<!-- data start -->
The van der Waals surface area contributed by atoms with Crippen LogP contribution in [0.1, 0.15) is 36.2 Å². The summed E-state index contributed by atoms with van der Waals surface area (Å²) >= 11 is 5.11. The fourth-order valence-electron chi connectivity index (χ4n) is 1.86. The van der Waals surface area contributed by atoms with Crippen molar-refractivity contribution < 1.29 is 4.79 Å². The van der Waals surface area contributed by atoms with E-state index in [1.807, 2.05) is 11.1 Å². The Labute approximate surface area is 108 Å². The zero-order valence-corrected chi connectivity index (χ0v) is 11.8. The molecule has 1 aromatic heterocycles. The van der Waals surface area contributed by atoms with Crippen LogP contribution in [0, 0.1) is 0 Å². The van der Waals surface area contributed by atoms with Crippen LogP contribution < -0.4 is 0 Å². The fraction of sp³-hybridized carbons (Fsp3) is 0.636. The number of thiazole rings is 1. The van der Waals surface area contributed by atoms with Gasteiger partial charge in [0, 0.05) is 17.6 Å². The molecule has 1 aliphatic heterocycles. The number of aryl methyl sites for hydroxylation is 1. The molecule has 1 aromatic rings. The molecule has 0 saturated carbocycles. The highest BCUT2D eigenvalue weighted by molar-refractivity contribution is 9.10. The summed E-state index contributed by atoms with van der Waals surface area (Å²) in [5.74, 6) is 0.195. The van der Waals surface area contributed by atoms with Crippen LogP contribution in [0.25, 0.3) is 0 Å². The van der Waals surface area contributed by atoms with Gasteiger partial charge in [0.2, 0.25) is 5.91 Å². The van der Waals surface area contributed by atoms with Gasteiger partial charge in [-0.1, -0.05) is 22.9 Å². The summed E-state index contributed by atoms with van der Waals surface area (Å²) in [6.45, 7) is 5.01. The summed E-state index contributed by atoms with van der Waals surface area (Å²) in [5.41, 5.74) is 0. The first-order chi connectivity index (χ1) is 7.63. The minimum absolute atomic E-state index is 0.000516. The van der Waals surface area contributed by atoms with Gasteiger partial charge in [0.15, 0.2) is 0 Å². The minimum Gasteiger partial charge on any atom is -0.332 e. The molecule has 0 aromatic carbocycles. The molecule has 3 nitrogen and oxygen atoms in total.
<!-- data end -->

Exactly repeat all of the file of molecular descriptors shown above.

The van der Waals surface area contributed by atoms with Crippen LogP contribution in [0.1, 0.15) is 36.2 Å². The summed E-state index contributed by atoms with van der Waals surface area (Å²) >= 11 is 5.11. The fourth-order valence-electron chi connectivity index (χ4n) is 1.86. The van der Waals surface area contributed by atoms with Crippen molar-refractivity contribution < 1.29 is 4.79 Å². The van der Waals surface area contributed by atoms with E-state index in [1.807, 2.05) is 11.1 Å². The Labute approximate surface area is 108 Å². The zero-order valence-corrected chi connectivity index (χ0v) is 11.8. The molecule has 1 aromatic heterocycles. The van der Waals surface area contributed by atoms with Crippen LogP contribution in [0, 0.1) is 0 Å². The van der Waals surface area contributed by atoms with Crippen LogP contribution < -0.4 is 0 Å². The fraction of sp³-hybridized carbons (Fsp3) is 0.636. The number of thiazole rings is 1. The van der Waals surface area contributed by atoms with Gasteiger partial charge in [0, 0.05) is 17.6 Å². The molecule has 1 aliphatic heterocycles. The number of aryl methyl sites for hydroxylation is 1. The molecule has 1 aromatic rings. The molecule has 0 saturated carbocycles. The highest BCUT2D eigenvalue weighted by molar-refractivity contribution is 9.10. The summed E-state index contributed by atoms with van der Waals surface area (Å²) in [5.74, 6) is 0.195. The van der Waals surface area contributed by atoms with Crippen LogP contribution in [0.25, 0.3) is 0 Å². The van der Waals surface area contributed by atoms with Gasteiger partial charge in [0.2, 0.25) is 5.91 Å². The van der Waals surface area contributed by atoms with Gasteiger partial charge in [-0.1, -0.05) is 22.9 Å². The summed E-state index contributed by atoms with van der Waals surface area (Å²) in [6.45, 7) is 5.01. The summed E-state index contributed by atoms with van der Waals surface area (Å²) in [5.41, 5.74) is 0. The first-order chi connectivity index (χ1) is 7.63. The minimum absolute atomic E-state index is 0.000516. The van der Waals surface area contributed by atoms with Gasteiger partial charge in [0.15, 0.2) is 0 Å². The minimum Gasteiger partial charge on any atom is -0.332 e. The molecule has 0 aromatic carbocycles. The molecule has 3 nitrogen and oxygen atoms in total.